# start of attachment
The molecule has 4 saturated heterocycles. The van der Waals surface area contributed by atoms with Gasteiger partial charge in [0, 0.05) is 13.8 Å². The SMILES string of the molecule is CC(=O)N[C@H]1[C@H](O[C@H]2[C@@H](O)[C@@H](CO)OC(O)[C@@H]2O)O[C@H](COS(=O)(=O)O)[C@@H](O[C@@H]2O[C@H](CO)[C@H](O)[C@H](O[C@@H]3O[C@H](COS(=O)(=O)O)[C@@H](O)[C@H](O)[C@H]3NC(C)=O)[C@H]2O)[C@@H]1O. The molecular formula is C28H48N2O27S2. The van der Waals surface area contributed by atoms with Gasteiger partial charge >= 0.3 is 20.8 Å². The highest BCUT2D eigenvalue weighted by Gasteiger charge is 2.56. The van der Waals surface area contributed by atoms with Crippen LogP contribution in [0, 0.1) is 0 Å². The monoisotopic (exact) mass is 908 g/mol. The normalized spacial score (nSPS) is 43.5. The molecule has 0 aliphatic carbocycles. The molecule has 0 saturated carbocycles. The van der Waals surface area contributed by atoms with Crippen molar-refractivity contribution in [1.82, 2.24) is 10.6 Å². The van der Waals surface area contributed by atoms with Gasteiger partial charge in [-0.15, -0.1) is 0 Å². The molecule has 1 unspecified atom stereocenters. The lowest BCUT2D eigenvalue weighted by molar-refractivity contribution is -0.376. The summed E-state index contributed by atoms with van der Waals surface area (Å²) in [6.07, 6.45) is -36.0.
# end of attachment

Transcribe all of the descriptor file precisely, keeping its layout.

The molecule has 4 saturated heterocycles. The van der Waals surface area contributed by atoms with Gasteiger partial charge in [0, 0.05) is 13.8 Å². The SMILES string of the molecule is CC(=O)N[C@H]1[C@H](O[C@H]2[C@@H](O)[C@@H](CO)OC(O)[C@@H]2O)O[C@H](COS(=O)(=O)O)[C@@H](O[C@@H]2O[C@H](CO)[C@H](O)[C@H](O[C@@H]3O[C@H](COS(=O)(=O)O)[C@@H](O)[C@H](O)[C@H]3NC(C)=O)[C@H]2O)[C@@H]1O. The molecular formula is C28H48N2O27S2. The van der Waals surface area contributed by atoms with Gasteiger partial charge >= 0.3 is 20.8 Å². The highest BCUT2D eigenvalue weighted by Gasteiger charge is 2.56. The van der Waals surface area contributed by atoms with Crippen LogP contribution in [0, 0.1) is 0 Å². The monoisotopic (exact) mass is 908 g/mol. The normalized spacial score (nSPS) is 43.5. The molecule has 0 aliphatic carbocycles. The molecule has 0 saturated carbocycles. The van der Waals surface area contributed by atoms with Crippen molar-refractivity contribution in [1.82, 2.24) is 10.6 Å². The van der Waals surface area contributed by atoms with Gasteiger partial charge in [-0.15, -0.1) is 0 Å². The molecule has 1 unspecified atom stereocenters. The lowest BCUT2D eigenvalue weighted by molar-refractivity contribution is -0.376. The summed E-state index contributed by atoms with van der Waals surface area (Å²) in [6.07, 6.45) is -36.0.